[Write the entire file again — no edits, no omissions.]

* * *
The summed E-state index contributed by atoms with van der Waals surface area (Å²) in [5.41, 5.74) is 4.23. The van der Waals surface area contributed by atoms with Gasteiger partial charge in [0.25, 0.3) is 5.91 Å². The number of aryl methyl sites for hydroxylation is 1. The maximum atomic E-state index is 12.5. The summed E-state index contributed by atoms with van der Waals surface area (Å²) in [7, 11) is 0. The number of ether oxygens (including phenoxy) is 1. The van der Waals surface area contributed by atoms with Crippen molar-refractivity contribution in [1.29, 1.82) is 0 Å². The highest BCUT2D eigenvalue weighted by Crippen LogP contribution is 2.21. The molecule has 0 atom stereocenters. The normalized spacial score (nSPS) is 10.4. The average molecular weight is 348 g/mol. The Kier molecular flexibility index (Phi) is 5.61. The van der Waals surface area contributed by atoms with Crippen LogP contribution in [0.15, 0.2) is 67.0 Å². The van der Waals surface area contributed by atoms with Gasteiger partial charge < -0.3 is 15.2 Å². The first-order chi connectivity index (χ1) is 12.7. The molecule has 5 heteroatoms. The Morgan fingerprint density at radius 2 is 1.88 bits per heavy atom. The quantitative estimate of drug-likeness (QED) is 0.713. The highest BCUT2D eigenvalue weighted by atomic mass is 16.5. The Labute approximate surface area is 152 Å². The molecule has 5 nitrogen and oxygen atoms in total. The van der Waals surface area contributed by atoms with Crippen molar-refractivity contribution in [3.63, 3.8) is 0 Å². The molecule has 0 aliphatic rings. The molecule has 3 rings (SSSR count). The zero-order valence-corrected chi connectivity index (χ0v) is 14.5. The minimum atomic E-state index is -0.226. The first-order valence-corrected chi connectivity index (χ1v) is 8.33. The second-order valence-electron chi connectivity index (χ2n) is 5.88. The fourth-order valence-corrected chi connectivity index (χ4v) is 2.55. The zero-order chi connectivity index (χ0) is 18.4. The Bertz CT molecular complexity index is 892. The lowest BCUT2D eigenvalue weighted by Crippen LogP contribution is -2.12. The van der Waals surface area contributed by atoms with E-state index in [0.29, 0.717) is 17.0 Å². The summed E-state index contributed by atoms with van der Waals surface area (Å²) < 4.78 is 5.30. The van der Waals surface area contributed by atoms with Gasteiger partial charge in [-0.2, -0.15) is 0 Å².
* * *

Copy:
The summed E-state index contributed by atoms with van der Waals surface area (Å²) in [5.41, 5.74) is 4.23. The van der Waals surface area contributed by atoms with Gasteiger partial charge in [0.25, 0.3) is 5.91 Å². The number of aryl methyl sites for hydroxylation is 1. The maximum atomic E-state index is 12.5. The summed E-state index contributed by atoms with van der Waals surface area (Å²) in [7, 11) is 0. The number of ether oxygens (including phenoxy) is 1. The van der Waals surface area contributed by atoms with Crippen molar-refractivity contribution in [1.29, 1.82) is 0 Å². The highest BCUT2D eigenvalue weighted by Crippen LogP contribution is 2.21. The molecule has 0 atom stereocenters. The normalized spacial score (nSPS) is 10.4. The average molecular weight is 348 g/mol. The Kier molecular flexibility index (Phi) is 5.61. The van der Waals surface area contributed by atoms with Crippen LogP contribution in [0.15, 0.2) is 67.0 Å². The van der Waals surface area contributed by atoms with Gasteiger partial charge < -0.3 is 15.2 Å². The first-order chi connectivity index (χ1) is 12.7. The molecule has 5 heteroatoms. The Morgan fingerprint density at radius 2 is 1.88 bits per heavy atom. The quantitative estimate of drug-likeness (QED) is 0.713. The highest BCUT2D eigenvalue weighted by atomic mass is 16.5. The Labute approximate surface area is 152 Å². The molecule has 5 nitrogen and oxygen atoms in total. The van der Waals surface area contributed by atoms with Crippen molar-refractivity contribution in [3.63, 3.8) is 0 Å². The molecule has 0 aliphatic rings. The molecule has 3 rings (SSSR count). The zero-order valence-corrected chi connectivity index (χ0v) is 14.5. The minimum atomic E-state index is -0.226. The first-order valence-corrected chi connectivity index (χ1v) is 8.33. The second-order valence-electron chi connectivity index (χ2n) is 5.88. The fourth-order valence-corrected chi connectivity index (χ4v) is 2.55. The zero-order chi connectivity index (χ0) is 18.4. The Bertz CT molecular complexity index is 892. The lowest BCUT2D eigenvalue weighted by Crippen LogP contribution is -2.12. The van der Waals surface area contributed by atoms with E-state index in [0.29, 0.717) is 17.0 Å². The summed E-state index contributed by atoms with van der Waals surface area (Å²) < 4.78 is 5.30. The van der Waals surface area contributed by atoms with Gasteiger partial charge in [-0.2, -0.15) is 0 Å².